This means that 78% of energy generation in Africa is largely thermal generated using diesel-powered generators and Coal. These are dirty and expensive electricity generation sources. Now, say experts, is time for a paradigm shift in the energy sector. Time for green energy is now!
Thanks to technological advances, green sources have become viable. These are wind, solar, hydro and geothermal.
According to IRENA, the International Renewable Energy Agency, green energy generated 42 GW of Africa’s power in 2017, but, argues the agency, these sources can generate 310 GW by 2030. That is 81 percent of total demand projected to rise to 385 GW then.
To reach that level of transformation, says IRENA, needs an average investment of US$70 billion a year to 2030. African governments cannot spare this amount. In fact, according to the Africa Development Bank, Africa can only raise US$50 billion a year for infrastructure- Roads, Seaports, Railway lines, Airports, water, and energy. The energy sector, according to AfDB’s estimates, requires an investment of $35-50 billion on the energy sector alone. There is a yawning financing gap.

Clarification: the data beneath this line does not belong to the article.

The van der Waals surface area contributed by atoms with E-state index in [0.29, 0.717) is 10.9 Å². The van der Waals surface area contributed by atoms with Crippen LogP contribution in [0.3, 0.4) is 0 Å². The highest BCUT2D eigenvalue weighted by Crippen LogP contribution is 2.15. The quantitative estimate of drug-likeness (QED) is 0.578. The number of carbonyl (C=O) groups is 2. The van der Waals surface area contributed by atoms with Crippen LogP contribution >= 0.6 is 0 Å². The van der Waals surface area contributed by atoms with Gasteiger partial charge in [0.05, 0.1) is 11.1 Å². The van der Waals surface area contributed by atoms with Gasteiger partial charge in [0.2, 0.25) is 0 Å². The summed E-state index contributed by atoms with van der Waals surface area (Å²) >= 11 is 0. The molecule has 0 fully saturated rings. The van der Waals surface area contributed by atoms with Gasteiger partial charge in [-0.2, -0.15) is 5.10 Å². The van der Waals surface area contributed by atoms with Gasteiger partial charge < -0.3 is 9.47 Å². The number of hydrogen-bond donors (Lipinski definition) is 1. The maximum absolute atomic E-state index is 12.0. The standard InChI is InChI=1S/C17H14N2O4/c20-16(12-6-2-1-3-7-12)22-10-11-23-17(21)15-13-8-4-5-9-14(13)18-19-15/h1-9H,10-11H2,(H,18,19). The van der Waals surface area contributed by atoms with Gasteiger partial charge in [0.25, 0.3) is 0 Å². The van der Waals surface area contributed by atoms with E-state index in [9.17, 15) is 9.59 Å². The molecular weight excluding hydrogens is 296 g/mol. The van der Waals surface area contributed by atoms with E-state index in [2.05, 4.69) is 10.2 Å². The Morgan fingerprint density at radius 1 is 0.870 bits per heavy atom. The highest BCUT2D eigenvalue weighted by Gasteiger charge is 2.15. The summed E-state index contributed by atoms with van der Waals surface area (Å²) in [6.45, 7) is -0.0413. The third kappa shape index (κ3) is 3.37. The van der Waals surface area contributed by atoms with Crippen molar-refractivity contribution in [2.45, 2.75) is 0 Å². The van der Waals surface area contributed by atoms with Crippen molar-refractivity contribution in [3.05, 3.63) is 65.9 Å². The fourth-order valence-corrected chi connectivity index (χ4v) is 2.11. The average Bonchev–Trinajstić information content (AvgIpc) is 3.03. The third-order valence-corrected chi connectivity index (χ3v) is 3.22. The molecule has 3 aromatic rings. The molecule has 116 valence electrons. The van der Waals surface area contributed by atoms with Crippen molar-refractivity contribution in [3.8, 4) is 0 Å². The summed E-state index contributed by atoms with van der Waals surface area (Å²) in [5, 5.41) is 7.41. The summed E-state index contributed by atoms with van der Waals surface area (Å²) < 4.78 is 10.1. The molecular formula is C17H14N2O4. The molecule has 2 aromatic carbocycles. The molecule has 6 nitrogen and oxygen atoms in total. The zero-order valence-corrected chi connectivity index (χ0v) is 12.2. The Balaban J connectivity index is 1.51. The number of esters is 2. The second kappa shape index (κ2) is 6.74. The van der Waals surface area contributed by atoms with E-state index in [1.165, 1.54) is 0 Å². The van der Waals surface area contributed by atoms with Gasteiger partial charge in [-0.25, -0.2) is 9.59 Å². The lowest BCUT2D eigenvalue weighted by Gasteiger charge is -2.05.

To bridge the gap, the private sector will have to step in. The sector is quite active in green-energy sources including Wind, Solar, and Geothermal. The private sector has no stomach for hydro projects because of the massive investment needed and the long gestation period.
Even in geothermal, the private sector only generates power from the capped wells. The public sector takes drilling and capping risk.
However, the private sector is signing Power Purchase Agreements with local power utilities to generate power from wind and Solar technologies. The PPAs are 25 years long and are predictable since the purchase price is defined in the contract. The deployment of the private sector in the power generation has increased power generation in a number of African countries. Among them Kenya and South Africa.